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Japanese Prime Minister Shinzo Abe announced today that Japan plans to begin restarting its idled nuclear plants later this year. All 50 of Japan’s nuclear reactors were taken offline after a meltdown occurred at the Fukushima Daiichi plant following a devastating tsunami almost two years ago. In the wake of the disaster, Japanese politicians vowed to phase out nuclear power in favor or renewable energy, but the announcement today by Abe signals a change of course back to nuclear. The news coincides with a new report from the World Health Organization that cancer risks are 70 percent higher for female infants living near Fukushima.
Following the 2011 meltdown, then-prime minister Naoto Kan called for a complete phase-out of nuclear energy. Then, last spring, Japan shut down its last operating nuclear power plant, marking the first time since 1970 the country sourced zero of its energy from nuclear power. But it didn’t last long; by June of last year, two reactors in Fukui prefecture were restarted. Now, it appears that many more reactors could soon be restarted.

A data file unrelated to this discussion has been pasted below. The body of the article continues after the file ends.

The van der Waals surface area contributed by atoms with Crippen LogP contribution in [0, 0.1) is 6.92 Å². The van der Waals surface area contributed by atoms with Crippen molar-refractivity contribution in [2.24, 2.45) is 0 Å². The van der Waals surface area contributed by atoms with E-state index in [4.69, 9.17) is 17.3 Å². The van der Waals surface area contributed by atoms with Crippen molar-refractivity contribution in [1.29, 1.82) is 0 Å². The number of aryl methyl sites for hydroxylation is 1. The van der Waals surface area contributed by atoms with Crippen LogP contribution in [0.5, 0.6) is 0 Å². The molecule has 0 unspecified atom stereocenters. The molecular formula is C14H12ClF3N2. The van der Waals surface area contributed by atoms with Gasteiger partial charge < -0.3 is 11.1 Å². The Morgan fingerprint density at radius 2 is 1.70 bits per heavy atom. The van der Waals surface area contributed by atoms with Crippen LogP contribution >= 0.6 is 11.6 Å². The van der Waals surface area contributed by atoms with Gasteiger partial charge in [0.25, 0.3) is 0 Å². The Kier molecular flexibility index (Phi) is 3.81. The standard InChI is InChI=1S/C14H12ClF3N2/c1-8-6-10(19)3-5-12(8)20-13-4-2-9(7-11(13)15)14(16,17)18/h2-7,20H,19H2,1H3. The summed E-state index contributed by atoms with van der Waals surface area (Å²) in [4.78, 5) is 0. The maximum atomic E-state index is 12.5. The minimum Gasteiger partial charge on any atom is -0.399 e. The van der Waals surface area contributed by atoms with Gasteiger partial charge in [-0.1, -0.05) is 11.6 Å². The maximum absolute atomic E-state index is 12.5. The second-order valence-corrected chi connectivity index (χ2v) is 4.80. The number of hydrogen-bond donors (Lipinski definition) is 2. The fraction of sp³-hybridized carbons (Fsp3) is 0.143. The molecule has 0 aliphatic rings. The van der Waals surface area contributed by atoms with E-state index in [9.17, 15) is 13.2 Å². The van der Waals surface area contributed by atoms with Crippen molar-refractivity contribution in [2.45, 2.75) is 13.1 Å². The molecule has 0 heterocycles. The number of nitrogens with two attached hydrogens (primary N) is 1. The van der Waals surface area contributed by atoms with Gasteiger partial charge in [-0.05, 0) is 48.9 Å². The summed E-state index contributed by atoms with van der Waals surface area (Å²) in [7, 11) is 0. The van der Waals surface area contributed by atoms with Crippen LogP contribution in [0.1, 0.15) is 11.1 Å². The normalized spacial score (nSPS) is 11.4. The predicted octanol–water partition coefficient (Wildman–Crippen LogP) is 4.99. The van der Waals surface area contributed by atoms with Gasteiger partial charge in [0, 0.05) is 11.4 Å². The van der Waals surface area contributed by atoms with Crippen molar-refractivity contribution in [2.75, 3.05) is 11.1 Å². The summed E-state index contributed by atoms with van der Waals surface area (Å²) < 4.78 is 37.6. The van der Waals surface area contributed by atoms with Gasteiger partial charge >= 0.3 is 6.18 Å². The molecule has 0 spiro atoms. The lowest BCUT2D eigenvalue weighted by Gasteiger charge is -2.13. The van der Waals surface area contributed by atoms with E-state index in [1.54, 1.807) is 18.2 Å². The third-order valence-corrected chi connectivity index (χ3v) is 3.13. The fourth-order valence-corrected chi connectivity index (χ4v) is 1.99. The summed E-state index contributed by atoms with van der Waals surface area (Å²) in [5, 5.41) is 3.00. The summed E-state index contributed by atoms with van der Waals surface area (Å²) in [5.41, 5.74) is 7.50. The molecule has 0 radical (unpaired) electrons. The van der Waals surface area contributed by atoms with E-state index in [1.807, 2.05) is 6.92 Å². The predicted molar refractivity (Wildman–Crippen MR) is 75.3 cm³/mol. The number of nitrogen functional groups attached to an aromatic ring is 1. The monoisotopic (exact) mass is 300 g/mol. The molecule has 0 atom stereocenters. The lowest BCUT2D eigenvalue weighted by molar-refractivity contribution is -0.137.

Although nuclear power is particularly unpopular in Japan following the Fukushima Daiichi disaster, Abe says that nuclear reactors must be restarted in order to ensure a stable power supply across the country. In a speech to the Japanese Parliament, Abe said that nuclear power plants will have to pass more rigorous safety guidelines, which will be overseen by an independent watchdog agency. Abe said that the new safety standards will be enforced “without compromise,” according to a report published by the New York Times.
In addition to calling for nuclear power plants to be restarted, Abe said that Japan will continue to pursue alternative energy, like wind and solar, in order to reduce the country’s reliance on nuclear energy.